A lot of people are finding their way here now as a result of my post on self-publishing, which is gratifying. Something I touched on a little, and which I think is central to this issue, is the question of how publishers can retain relevance as self-publishing becomes a more attractive option. As I argued previously, you don't see a lot of really great writers going for self-publishing because if you're all that great, someone likely wants to publish you, which is stil pretty advantageous.
However, as authors build audiences on the investments of those publishers (or, sometimes, the lack thereof) it's likely to happen more and more often that they realize they can go it alone and, by taking on a little additional risk, gain significant control of their work. Especially as computerization simplifies the logistics of making and selling books (print and electronic), a process that is only gaining momentum and still has a long way to go, this option will inevitably become more appealing for many mid-tier writers (in terms of fame) who have strong followings, but whose publishers are not, presently, making them rich. I think we're going to see more and more authors building credibility by publishing with mainstream houses in the short term and then striking out on their own after several publications.
If you're a publisher, how do you stay relevant? Well, of course the most important job in front of you is the same as it's always been: curating quality content. People call this "gatekeeping" but let's think of it not as a subtractive proposition, but as adding value. Publishers provide the service of helping pair writers with readers. However, many publishers currently curate in a very silly way: they pick up a menu of books from a variety of categories currently deemed marketable, then spray those books at the market like sperm, praying that one or two will impregnate the blockbuster ovum. This is, in many ways, a Hollywood model, but it doesn't work for Hollywood and it especially doesn't work for books. Shareholders demand growth, and growth is possible, but mostly the sort of slow, steady, sustainable growth that reflects readers' growing interest. (Yes, readers are more engaged than they were previously. We'll talk more about that some other time, but it does seem to be true.)
Some will frame this issue as a question of publishers refusing to take the best books. I'm not sure this is a smart way to look at it -- I think that generally, the best books are being published. The second-best books may sometimes fall through the cracks if they happen to be second-best in a challenging category, and this is an important issue, but it's not likely that your book is so great nobody will buy it. In fact, I would describe the issue more as paying insufficient attention to the marketplace. As I've written here before, most content providers are concerned with pleasing the majority of potential readers. This is, however, a very bad way to make money, especially as social networks and online word of mouth become your most important gateway to readers. If your book is designed to engage the average person, it's not going to passionately engage that many actual people. And actual people are now who sell your book -- they are your Amazon reviewers, your Facebook status updaters, and so on. They are, as they have always been, human beings who lend your book to other human beings. Again, I've written about this before, but if you could sell a book to 1% of the population, that would be a huge deal. The strategy as it stands is too often to throw your book at enough people that 1% of the population might just maybe pick it up. We should be targeting specific, passionate readers who will love the specific writers we're publishing and the books they're writing.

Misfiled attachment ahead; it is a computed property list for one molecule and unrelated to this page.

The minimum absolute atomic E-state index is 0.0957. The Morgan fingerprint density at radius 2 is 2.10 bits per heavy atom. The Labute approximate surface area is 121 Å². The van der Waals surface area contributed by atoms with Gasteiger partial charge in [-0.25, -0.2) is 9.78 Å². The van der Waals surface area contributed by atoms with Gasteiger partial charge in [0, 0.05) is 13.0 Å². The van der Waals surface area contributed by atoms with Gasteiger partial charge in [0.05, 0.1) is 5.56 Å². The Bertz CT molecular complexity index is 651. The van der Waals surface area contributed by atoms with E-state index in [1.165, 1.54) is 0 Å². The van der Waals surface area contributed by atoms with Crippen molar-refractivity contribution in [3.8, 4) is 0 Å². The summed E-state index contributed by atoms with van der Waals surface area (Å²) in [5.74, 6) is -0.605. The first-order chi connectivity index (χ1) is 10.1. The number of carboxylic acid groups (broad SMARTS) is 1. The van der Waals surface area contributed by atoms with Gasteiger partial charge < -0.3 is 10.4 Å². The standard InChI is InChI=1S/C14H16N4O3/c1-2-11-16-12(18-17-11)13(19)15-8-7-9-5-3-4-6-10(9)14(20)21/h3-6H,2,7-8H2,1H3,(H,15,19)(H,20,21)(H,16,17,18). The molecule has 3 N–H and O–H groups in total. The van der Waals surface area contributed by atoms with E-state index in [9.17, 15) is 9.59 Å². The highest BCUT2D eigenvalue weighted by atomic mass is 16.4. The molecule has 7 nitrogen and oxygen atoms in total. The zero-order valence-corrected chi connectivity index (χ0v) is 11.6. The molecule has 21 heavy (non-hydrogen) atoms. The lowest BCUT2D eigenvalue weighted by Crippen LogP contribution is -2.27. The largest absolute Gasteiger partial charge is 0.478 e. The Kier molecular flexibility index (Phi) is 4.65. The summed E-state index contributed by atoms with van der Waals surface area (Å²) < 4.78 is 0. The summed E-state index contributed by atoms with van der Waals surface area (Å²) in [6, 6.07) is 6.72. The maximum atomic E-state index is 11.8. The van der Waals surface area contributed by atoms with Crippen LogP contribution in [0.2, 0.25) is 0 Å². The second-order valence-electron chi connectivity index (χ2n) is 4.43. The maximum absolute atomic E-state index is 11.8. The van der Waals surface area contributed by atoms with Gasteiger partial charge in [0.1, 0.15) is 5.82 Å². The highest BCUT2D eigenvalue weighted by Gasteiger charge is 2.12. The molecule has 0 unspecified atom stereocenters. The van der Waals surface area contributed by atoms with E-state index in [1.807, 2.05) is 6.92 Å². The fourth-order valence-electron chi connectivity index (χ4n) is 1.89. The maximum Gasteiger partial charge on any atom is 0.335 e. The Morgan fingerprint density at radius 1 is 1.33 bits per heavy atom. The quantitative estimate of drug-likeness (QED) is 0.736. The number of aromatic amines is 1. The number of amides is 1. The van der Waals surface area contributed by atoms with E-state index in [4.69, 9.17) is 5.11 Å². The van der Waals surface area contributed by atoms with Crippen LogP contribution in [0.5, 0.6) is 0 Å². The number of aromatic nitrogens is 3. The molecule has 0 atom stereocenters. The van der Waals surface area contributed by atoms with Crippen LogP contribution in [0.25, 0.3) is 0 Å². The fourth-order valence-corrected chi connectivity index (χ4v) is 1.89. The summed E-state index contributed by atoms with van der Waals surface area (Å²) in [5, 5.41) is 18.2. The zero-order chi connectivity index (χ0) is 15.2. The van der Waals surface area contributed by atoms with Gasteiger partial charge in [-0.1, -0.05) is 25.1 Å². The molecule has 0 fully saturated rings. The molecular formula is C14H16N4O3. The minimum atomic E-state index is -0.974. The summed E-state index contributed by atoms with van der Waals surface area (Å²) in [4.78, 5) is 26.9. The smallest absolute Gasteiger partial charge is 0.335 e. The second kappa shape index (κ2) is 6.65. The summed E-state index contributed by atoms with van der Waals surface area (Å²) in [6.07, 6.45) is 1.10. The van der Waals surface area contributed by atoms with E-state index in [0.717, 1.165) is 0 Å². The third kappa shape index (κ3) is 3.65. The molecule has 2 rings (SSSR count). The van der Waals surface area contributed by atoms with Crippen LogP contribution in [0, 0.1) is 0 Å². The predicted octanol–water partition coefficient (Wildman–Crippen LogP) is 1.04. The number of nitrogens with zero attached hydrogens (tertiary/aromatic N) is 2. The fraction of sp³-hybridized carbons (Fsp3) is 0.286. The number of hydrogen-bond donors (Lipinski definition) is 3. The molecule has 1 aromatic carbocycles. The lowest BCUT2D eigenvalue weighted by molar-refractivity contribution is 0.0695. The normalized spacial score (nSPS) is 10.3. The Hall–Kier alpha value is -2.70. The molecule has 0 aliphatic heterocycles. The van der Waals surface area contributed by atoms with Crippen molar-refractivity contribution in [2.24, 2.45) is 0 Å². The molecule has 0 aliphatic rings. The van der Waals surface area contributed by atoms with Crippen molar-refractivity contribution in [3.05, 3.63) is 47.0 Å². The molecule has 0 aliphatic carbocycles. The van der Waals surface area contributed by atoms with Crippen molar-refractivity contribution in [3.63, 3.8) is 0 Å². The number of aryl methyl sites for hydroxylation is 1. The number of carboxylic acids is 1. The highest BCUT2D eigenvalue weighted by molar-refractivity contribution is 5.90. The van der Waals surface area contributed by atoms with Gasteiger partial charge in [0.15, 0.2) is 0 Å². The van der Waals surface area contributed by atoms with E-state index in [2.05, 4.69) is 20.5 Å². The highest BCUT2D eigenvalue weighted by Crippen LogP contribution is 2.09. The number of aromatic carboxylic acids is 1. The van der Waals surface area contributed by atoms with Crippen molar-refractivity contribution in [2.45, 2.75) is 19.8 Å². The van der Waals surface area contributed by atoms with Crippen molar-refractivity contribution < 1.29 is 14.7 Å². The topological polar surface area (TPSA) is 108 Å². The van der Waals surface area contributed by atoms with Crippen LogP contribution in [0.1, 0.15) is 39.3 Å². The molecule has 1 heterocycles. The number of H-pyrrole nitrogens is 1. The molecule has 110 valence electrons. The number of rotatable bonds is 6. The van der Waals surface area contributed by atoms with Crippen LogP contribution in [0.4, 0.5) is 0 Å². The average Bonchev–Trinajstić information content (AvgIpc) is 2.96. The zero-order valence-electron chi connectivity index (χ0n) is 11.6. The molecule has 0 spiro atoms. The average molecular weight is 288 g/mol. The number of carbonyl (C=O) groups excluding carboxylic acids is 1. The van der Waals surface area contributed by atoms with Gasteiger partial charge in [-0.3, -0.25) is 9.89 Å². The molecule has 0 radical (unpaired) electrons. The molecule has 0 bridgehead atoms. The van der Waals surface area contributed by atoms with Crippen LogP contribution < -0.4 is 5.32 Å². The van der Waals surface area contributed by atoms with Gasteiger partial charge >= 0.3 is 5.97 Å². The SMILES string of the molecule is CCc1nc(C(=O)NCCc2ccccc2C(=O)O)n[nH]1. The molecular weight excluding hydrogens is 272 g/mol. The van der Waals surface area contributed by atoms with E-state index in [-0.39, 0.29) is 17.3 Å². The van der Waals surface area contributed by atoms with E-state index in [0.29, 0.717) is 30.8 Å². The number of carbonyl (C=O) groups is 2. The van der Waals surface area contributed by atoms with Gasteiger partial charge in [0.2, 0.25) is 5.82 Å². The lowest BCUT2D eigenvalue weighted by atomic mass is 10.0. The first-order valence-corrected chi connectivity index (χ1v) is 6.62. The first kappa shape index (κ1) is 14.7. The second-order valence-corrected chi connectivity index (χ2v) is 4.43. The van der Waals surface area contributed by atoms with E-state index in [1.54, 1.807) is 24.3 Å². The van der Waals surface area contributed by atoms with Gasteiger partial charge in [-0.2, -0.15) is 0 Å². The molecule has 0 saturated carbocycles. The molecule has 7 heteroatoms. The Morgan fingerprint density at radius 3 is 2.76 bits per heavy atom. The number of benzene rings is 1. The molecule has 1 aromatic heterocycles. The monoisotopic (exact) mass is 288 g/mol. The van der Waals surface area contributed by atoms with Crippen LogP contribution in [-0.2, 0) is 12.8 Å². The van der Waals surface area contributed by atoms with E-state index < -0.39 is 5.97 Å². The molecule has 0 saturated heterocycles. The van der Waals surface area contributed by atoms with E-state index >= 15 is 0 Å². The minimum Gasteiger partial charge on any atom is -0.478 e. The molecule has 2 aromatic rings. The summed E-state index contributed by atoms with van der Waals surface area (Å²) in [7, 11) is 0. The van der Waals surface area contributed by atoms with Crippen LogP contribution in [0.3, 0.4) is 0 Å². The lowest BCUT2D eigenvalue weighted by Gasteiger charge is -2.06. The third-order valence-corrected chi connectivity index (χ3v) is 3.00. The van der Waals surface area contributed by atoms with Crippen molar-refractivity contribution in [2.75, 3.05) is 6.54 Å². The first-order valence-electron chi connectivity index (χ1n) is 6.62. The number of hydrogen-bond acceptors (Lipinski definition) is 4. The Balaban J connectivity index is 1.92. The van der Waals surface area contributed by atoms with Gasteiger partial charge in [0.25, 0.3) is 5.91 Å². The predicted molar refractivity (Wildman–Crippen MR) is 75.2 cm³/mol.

Our friend and occasional contributor Gabriel Blackwell is a perfect example of this (hopefully he won't mind me using him this way). He's got a book manuscript about, in a general sense, the detective fiction of writers like Ross Macdonald, Dashiel Hammet, and Raymond Chandler. The book is really interesting and smart and entertaining, and it's enriched considerably by knowledge of these other works, which can also at times make it a little difficult. A smart publisher should pick this book up. A stupid publisher would look at that synopsis and think, "Shit, how are we supposed to sell a smart, challenging book that trades on knowledge of 1940s detective fiction?" A smart publisher will, at some point, think of it this way: "Awesome, we can sell this to the smart, fun-loving fans of Ross Macdonald, Dashiel Hammet, and Raymond Chandler who enjoy somewhat challenging fiction!" That is not the book's only audience, but it is a clearly defined audience, and one that could be found and communicated with, both in print and online. Seriously, "niche titles" will market themselves in competent hands.